Soil is normally considered as the fine earth which covers land surfaces as a result of the in situ weathering of rock materials or the accumulation of mineral matter transported by water, wind, or ice. The distinctive feature of soil is that to this weathered mineral material is added organic material. This organic material may be both living and dead. The dead organic matter will include little altered and freshly added dead plant roots and leaf and other plant litter, dead fauna, and organic material in various stages of decomposition from little modified relatively fresh materials to the complex decomposed material called humus. It is this mixture of mineral and organic material which gives the soils their distinctive characteristics.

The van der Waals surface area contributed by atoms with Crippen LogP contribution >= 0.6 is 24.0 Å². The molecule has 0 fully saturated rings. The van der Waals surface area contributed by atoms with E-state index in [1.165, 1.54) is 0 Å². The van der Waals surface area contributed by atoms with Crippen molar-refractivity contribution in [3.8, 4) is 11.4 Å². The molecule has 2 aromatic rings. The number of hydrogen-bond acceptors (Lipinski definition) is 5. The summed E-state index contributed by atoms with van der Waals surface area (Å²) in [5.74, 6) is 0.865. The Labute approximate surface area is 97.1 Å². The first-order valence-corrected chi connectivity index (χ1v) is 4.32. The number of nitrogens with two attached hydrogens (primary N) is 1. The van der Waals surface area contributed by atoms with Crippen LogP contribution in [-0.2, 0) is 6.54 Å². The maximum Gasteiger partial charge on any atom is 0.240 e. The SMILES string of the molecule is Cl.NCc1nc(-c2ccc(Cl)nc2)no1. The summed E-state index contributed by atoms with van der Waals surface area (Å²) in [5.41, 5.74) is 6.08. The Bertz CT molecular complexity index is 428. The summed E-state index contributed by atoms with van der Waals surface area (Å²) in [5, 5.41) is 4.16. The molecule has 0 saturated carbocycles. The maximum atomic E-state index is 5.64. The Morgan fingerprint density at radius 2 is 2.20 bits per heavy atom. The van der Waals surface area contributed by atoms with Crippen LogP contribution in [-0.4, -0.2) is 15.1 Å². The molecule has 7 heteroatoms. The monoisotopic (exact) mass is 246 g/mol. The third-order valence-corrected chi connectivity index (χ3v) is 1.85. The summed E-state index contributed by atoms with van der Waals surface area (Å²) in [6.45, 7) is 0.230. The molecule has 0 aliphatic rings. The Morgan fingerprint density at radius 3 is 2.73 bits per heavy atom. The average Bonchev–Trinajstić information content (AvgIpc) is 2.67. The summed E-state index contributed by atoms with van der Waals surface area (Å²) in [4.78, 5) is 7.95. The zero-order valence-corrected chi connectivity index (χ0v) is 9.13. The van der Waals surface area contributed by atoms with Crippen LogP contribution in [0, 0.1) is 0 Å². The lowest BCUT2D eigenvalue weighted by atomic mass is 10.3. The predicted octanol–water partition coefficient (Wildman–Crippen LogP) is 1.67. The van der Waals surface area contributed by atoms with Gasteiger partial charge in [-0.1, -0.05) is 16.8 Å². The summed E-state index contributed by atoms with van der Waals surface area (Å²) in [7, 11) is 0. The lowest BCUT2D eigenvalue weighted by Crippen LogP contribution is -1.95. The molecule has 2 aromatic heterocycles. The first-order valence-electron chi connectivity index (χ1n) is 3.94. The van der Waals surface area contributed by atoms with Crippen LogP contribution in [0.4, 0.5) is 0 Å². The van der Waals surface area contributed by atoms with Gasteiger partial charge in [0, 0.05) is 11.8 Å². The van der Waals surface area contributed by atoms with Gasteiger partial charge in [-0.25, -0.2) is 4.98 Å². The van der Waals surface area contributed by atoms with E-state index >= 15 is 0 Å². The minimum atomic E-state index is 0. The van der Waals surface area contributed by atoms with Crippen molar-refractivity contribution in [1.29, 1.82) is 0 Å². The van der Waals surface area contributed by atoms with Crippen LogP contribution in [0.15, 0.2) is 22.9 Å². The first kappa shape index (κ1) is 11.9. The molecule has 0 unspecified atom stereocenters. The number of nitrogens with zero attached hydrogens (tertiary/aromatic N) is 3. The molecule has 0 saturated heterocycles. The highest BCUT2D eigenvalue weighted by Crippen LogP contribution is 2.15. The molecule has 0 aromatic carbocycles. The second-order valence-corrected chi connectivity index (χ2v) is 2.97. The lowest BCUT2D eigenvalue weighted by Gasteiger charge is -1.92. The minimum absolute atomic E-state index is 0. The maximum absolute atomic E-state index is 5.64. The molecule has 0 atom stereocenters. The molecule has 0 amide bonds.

The soil is a highly complex system with many components playing diverse functions and could be due mainly to the activity of soil organisms (Chiang andSoudi, 1994). Soil microflora plays a pivotal role in evaluation of soil conditions and in stimulating plant growth (Nagamaniet al., 2006). Microorganisms are beneficial in increasing the soil fertility and plant growth as they are involved in several biochemical transformation and mineralization activities in soils. Type of cultivation and crop management practices are found to have greater influence on the activity of soil microflora (Mc. Gillet al., 1980). Continuous use of chemical fertilizers over a long period may cause imbalance in soil microflora, as result affecting indirectly biological properties of soil leading to soil degradation (Manickam andVenkataraman, 1972). Fungi are fundamental for soil ecosystem functioning (Warcup, 1951).